Northfield in History: 1905 Oddfellows Group
The State Oddfellows home was built in 1899. This photograph shows the residents in 1905.
The Minnesota State Odd Fellows Home was built in 1899 and is now known as the Three Links Care Center.
Shown here is the original building with its residents circa 1905. The building was razed in 1974 because it could no longer meet safety codes. The cornerstone for the building was laid on June 16, 1899, and the building was finished a year later, opening on June 15, 1900. Northfield beat Winona, Minneapolis, Montevideo and Owatonna to be the site of the new Odd Fellows Hall.
The Independent Order of Odd Fellows is the American branch of the Oddfellows, an organization that was founded in England by laborers to provide help for the families of the members. The first Lodge in Minnesota was established in Stillwater in 1849.
In 1881, following the example of the Pennsylvania Odd Fellows group, the Minnesota Odd Fellows decided to build a home for the aged, the widows, and the orphans of members. Northfield won the race for this home with the purchase of the 120-acre Josiah Nutting farm.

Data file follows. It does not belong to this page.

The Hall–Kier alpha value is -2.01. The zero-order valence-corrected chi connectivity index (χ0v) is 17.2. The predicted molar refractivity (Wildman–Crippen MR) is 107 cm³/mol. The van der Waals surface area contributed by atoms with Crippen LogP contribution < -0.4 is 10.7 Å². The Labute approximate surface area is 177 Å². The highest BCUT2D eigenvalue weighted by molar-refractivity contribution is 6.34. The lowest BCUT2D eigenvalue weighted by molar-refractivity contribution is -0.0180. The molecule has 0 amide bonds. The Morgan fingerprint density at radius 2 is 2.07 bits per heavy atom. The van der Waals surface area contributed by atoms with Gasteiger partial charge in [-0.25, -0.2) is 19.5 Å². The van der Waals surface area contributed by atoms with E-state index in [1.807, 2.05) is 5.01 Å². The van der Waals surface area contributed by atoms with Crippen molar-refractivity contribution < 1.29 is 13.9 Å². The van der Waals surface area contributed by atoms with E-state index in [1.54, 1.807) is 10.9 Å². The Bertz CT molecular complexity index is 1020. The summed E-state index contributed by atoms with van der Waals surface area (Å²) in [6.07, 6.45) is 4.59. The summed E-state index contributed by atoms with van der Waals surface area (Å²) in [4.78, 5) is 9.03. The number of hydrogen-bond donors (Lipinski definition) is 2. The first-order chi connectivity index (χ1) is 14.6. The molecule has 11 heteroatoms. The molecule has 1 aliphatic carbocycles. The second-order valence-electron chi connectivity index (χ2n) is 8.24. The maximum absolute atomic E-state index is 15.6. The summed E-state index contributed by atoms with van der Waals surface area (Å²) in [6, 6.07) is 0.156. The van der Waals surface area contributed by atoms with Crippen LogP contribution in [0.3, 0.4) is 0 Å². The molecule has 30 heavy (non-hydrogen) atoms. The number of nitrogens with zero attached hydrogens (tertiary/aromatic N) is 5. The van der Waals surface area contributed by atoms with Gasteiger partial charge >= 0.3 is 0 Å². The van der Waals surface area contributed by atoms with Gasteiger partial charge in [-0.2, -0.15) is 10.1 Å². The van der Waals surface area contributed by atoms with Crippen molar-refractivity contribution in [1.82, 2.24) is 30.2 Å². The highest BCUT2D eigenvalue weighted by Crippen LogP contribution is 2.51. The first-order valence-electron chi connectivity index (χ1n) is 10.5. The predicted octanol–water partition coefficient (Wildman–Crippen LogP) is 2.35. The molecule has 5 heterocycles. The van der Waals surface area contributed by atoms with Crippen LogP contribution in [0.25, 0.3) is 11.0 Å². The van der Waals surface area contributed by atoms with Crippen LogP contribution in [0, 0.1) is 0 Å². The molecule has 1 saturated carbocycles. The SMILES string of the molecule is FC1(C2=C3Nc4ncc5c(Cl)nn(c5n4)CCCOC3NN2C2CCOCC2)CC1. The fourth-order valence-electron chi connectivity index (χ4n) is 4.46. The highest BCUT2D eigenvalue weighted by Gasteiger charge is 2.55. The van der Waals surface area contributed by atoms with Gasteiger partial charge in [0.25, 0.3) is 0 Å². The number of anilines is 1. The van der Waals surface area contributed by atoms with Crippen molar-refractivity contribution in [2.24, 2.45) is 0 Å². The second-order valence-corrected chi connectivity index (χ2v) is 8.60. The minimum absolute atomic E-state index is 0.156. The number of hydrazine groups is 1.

The building was designed in the Dutch-Flemist Revival style by Harry Wild Jones of Minneapolis. He also designed the Egyptian Revival styled State Bank of Northfield. The original layout was a home for the elderly, an orphanage, with a hospital building in between, symbolizing the three links of the Odd Fellows: friendship, love, and truth.
The population of the complex peaked at around 100 in 1920.
The Odd Fellows Home was not a charity, however. Each resident was sponsored by an Odd Fellow who paid a small fee. Not all children at the Home were orphans, either. Some came from families that had too many kids to support, and so were sent to the Home for proper care. The children who lived in the Home attended the local public schools, helped out on neighboring farms, and sometimes got to take trips with local families.
As the government began to implement social programs for children, the number of kids at the Odd Fellows Home slowly dwindled, ceasing in the 1950s. After the 1950s, the complex became a retirement community, the form in which it exists today.
Emery, Ariel. “Home for All Ages.” Northfield News. 21-22 March 2009.
Hvistendahl, Susan. “Historical Happenings: Odd Fellows/ Three Links mark 110th anniversary in Northfield: A look back.” Northfield Style. May 2008.